Indiana Secretary of State Connie Lawson remains confident in the integrity of elections conducted in Indiana and other states, and she believes elections and voter registration are the responsibility of the states.
At the same time, as a member of President Donald Trump’s Advisory Commission on Election Integrity, she is not opposed to a review. Trump has alleged fraud in the presidential election.
“I would repeat what one of my fellow commissioners, the secretary of state from Maine, Matt Dunlap, stated: ‘Sunshine is a great disinfectant.’ So, if we think [voter fraud] might be there, why should we not look?’” she asked. There have been some instances of voter fraud in Indiana, she said.
Still, Lawson also repeated her recent testimony before the U.S. Senate, saying that “no votes in the election were changed as the result of any nefarious activity.”
Lawson was in Terre Haute on Thursday at the Terre Haute Chamber of Commerce to meet with Terre Haute Women In Action to talk about women in leadership roles and her own experiences as a Republican county clerk, state senator and now, Indiana secretary of state.
Lawson has taken on some prominent roles lately, not only as a member of the president’s election integrity commission, but also, as of this week, as president of the National Association of Secretaries of State. The group met in Indianapolis last weekend.
As for her service on Trump’s election integrity commission, Lawson said, “I’m honored to serve on the commission. I think Indiana can be a shining example of how to run elections across the country. And I think we can share some good common sense Hoosier values.”
So far, there has been only an organizational call, she said. “I don’t really know for sure the exact subject matter of any of the meetings. I think it’s an opportunity for Indiana to have some good representation on the commission,” she said.
According to Lawson, the national association passed a resolution without any “no” votes, “basically telling the federal government we all felt elections are the responsibility of the states and we wanted to keep it that way.” Both Democratic and Republican secretaries of state supported that position, she said.
Trump, who created the election integrity commission in May, has claimed without evidence that millions of fraudulent votes were cast in the 2016 election, costing him the popular vote. Trump won based on a majority in the Electoral College, defeating Hillary Clinton. Recently, the vice chairman of the commission, Kris Kobach of Kansas, asked for voter roll information from all 50 states. Most states said they could not provide all the information, and several refused to provide any.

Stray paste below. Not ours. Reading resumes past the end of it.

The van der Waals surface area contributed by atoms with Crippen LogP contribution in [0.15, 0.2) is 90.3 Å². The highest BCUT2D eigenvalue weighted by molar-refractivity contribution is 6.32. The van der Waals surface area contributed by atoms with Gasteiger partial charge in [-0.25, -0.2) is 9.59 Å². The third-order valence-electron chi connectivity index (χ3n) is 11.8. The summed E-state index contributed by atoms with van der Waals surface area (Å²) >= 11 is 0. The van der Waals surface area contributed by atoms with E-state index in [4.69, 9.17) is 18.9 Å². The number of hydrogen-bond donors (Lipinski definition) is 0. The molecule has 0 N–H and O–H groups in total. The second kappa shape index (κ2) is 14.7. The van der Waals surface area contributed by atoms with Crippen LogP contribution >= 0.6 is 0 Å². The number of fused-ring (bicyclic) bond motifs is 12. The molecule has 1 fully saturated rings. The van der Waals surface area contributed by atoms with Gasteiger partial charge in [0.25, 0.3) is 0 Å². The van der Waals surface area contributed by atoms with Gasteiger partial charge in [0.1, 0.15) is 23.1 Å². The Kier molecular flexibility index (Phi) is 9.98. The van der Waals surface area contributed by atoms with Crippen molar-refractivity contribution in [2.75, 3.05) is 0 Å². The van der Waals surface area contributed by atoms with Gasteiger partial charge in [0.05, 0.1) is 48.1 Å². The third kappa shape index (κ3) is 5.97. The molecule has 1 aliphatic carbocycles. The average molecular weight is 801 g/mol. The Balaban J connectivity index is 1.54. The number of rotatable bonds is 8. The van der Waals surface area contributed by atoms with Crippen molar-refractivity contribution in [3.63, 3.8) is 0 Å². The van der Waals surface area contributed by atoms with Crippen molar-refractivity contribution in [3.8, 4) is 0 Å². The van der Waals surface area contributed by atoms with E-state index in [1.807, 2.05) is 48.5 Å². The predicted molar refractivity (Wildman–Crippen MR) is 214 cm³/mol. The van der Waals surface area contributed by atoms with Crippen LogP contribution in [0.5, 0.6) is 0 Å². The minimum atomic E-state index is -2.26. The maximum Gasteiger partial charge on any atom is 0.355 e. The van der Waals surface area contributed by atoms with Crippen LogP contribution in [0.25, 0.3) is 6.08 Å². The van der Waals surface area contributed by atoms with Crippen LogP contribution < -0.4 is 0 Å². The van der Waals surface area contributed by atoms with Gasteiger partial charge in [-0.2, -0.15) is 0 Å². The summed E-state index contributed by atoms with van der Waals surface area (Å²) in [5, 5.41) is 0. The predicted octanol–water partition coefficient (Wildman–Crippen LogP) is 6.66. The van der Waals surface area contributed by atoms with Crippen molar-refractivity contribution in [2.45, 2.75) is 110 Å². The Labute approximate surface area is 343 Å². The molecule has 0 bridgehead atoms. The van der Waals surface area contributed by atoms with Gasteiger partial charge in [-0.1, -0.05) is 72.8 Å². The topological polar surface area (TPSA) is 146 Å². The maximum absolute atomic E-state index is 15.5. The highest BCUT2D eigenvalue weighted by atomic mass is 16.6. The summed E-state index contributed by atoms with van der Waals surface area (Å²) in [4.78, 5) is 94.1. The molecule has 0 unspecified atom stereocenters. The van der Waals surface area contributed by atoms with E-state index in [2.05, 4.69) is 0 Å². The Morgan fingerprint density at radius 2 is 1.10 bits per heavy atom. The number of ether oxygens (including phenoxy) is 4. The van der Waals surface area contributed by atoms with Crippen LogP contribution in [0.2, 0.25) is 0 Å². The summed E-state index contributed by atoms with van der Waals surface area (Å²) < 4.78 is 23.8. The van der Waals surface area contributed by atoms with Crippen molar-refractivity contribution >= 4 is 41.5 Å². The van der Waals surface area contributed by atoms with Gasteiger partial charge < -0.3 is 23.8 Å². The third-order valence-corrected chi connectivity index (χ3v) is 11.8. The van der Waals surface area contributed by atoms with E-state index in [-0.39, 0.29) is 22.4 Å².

Lawson’s position was that Indiana law allowed only certain information to be shared — voter names, congressional districts and addresses. “I already made a public statement that I wasn’t going to release any information that included dates of birth, Social Security numbers or any private information,” she said when meeting with Terre Haute media.
The latest development is that a lawsuit has been filed on behalf of Indiana voter advocacy groups to stop Lawson from sharing voter information with Trump’s election commission. Those groups include the League of Women Voters of Indiana and the Indiana chapter of the NAACP.
Lawson had no comment on that lawsuit. “It’s actually up to the Indiana Election Division, and no one has filled out proper forms to get the information yet,” she said. “But just so you know, the [national] commission is no longer accepting data [from the states].”
Earlier this month, a privacy watchdog — Washington, D.C.-based Electronic Privacy Information Center — filed suit to prevent the national commission from collecting voter information. It argued there are no established safeguards to ensure that personal data are protected. This week, the American Civil Liberties Union also filed suit, charging that the commission isn’t following federal law requiring it to be open to the public.
In talking with media, Lawson affirmed her confidence in state elections and the integrity of the process.
“I do have confidence in our elections. I will tell you, there is a huge difference between a national party’s data base being hacked and changing the result of the election,” she said.
Lawson recently testified before the U.S. Senate Intelligence Committee, “and more than once, senators on the committee as well as myself and other witnesses, stated that day that no votes in the election were changed as the result of any nefarious activity,” she said.
“It’s important to know our voting machines are not connected to the internet, nor are they connected to one another. Our tabulation machines are not connected to the internet, nor are they connected to one another,” Lawson said. “Our electronic poll books, like Vigo County uses, are not connected to the actual statewide voter registration data base. Because of the decentralization of our elections, across the country, that is what protects our elections.”